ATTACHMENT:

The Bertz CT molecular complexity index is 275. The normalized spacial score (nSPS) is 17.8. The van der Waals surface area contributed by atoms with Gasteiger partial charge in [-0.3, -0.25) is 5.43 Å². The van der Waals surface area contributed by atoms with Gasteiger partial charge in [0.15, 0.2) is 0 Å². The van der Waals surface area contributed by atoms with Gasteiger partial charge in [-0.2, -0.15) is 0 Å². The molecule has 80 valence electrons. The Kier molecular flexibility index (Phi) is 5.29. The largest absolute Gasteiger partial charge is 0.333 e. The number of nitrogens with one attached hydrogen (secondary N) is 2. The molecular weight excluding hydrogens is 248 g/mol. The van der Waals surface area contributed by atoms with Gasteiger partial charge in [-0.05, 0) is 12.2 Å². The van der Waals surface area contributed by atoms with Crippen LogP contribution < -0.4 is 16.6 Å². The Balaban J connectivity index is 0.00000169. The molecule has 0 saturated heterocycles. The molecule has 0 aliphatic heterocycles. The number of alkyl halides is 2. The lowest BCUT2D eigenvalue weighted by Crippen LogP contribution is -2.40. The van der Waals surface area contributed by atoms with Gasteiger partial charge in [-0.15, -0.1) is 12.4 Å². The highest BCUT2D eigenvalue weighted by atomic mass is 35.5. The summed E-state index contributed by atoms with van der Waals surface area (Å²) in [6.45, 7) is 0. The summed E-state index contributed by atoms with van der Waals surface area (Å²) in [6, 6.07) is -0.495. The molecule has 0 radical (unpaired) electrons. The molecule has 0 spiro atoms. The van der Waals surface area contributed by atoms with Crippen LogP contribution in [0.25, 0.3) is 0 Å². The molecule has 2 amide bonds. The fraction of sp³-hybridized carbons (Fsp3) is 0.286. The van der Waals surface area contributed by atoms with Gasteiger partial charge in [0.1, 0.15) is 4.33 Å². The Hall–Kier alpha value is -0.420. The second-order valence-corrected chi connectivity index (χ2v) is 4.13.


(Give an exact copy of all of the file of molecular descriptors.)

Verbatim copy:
The Bertz CT molecular complexity index is 275. The normalized spacial score (nSPS) is 17.8. The van der Waals surface area contributed by atoms with Gasteiger partial charge in [-0.3, -0.25) is 5.43 Å². The van der Waals surface area contributed by atoms with Gasteiger partial charge in [0.15, 0.2) is 0 Å². The van der Waals surface area contributed by atoms with Gasteiger partial charge in [-0.2, -0.15) is 0 Å². The molecule has 80 valence electrons. The Kier molecular flexibility index (Phi) is 5.29. The largest absolute Gasteiger partial charge is 0.333 e. The number of nitrogens with one attached hydrogen (secondary N) is 2. The molecular weight excluding hydrogens is 248 g/mol. The van der Waals surface area contributed by atoms with Gasteiger partial charge in [-0.05, 0) is 12.2 Å². The van der Waals surface area contributed by atoms with Crippen LogP contribution < -0.4 is 16.6 Å². The Balaban J connectivity index is 0.00000169. The molecule has 0 saturated heterocycles. The molecule has 0 aliphatic heterocycles. The number of alkyl halides is 2. The lowest BCUT2D eigenvalue weighted by Crippen LogP contribution is -2.40. The van der Waals surface area contributed by atoms with Gasteiger partial charge in [-0.15, -0.1) is 12.4 Å². The highest BCUT2D eigenvalue weighted by atomic mass is 35.5. The summed E-state index contributed by atoms with van der Waals surface area (Å²) in [6.45, 7) is 0. The summed E-state index contributed by atoms with van der Waals surface area (Å²) in [6, 6.07) is -0.495. The molecule has 0 radical (unpaired) electrons. The molecule has 0 spiro atoms. The van der Waals surface area contributed by atoms with Crippen LogP contribution in [0.25, 0.3) is 0 Å². The molecule has 2 amide bonds. The fraction of sp³-hybridized carbons (Fsp3) is 0.286. The van der Waals surface area contributed by atoms with Gasteiger partial charge in [0.1, 0.15) is 4.33 Å². The Hall–Kier alpha value is -0.420. The second-order valence-corrected chi connectivity index (χ2v) is 4.13.